The police had launched a manhunt for the youth, carrying out searches both at his ordinary place of residence - his parents’ house, as well as that of his girlfriend’s. The defendant was not found, however, but later turned himself in that evening.

The car was subsequently found in Pieta by the police.

Standing in the dock with his left forearm in a plaster cast, the 17-year-old, who said he worked as a car wash attendant, pleaded not guilty to the charges. Defence counsel Mario Mifsud requested bail.

The prosecution objected to the bail request. “The decision to arraign a person under arrest is the police’s and is taken after considering the circumstances and evidence available to it,” Inspector Pulis said.

“When releasing someone on bail, the court must have absolute peace of mind that the defendant will adhere to the bail conditions imposed. It is a shame that we have to charge a 17-year-old, it brings a tear to our eye, but this man has a background of unlicensed, reckless and even dangerous driving,” said the Inspector, adding that the youth had clearly not learned his lesson despite having been stopped by police officers while doing so in the past.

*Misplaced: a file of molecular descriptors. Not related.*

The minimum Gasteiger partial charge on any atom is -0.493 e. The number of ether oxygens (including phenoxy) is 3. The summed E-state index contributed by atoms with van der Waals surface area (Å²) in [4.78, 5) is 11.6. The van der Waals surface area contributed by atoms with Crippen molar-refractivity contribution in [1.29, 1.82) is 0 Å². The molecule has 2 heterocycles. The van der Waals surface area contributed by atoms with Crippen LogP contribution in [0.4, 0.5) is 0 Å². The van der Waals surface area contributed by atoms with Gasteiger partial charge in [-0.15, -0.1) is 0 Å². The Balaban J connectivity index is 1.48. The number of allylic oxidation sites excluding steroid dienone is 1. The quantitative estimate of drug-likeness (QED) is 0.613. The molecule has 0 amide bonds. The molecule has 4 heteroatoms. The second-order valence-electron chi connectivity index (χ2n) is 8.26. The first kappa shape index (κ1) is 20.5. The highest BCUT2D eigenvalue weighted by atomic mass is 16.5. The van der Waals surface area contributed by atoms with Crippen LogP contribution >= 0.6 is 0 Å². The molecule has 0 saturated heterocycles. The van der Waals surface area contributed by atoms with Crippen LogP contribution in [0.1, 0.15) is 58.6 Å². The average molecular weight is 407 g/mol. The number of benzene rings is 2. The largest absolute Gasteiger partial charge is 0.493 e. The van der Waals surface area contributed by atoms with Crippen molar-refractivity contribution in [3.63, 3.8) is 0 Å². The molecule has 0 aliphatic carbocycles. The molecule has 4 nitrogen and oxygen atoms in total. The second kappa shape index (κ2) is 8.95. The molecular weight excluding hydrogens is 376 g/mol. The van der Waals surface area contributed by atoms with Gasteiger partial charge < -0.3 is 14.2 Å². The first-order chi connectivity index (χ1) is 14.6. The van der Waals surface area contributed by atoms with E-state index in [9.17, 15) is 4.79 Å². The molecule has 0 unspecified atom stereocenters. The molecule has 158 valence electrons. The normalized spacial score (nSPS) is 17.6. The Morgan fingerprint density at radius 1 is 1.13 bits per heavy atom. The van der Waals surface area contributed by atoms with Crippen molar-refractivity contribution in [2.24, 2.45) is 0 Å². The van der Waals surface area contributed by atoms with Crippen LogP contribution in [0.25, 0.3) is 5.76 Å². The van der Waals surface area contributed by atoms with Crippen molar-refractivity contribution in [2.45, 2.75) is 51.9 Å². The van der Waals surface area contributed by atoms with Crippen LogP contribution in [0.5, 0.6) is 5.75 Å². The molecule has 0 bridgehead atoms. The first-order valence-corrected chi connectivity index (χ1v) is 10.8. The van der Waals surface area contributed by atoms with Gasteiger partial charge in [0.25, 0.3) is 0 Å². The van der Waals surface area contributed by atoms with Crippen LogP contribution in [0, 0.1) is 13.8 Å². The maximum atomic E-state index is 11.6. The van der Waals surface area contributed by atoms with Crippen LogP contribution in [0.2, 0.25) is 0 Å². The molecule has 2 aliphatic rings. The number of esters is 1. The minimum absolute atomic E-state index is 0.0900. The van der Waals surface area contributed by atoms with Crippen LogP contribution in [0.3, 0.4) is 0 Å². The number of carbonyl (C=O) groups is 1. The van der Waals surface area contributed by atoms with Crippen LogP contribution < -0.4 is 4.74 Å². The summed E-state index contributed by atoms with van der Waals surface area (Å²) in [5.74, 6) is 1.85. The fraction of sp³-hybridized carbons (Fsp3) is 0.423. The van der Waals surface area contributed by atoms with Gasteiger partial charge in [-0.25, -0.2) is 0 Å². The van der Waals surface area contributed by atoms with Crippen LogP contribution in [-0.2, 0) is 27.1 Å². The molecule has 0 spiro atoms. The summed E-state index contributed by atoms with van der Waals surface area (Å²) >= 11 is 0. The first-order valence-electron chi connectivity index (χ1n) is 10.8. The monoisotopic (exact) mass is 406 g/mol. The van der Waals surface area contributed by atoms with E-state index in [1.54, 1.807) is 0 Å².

To illustrate the accused youth’s attitude, the inspector told the court that he had uploaded a video to social media on the night before the incident, in which he was driving a car at night, holding a mobile phone in each hand and steering the vehicle with his feet.

While conceding that the defendant had a troubled background which had probably contributed to his behaviour, the inspector said he would be a great danger to public safety if released on bail, suggesting that he be held at the Young Offenders Unit if remanded in custody.

Defence lawyer Matthew Xuereb began his submissions on the bail request by saying that most of the charges dealt with traffic offences. The Magistrate, however, interrupted the lawyer to point out that the first four charges dealt with violent crimes against police officers.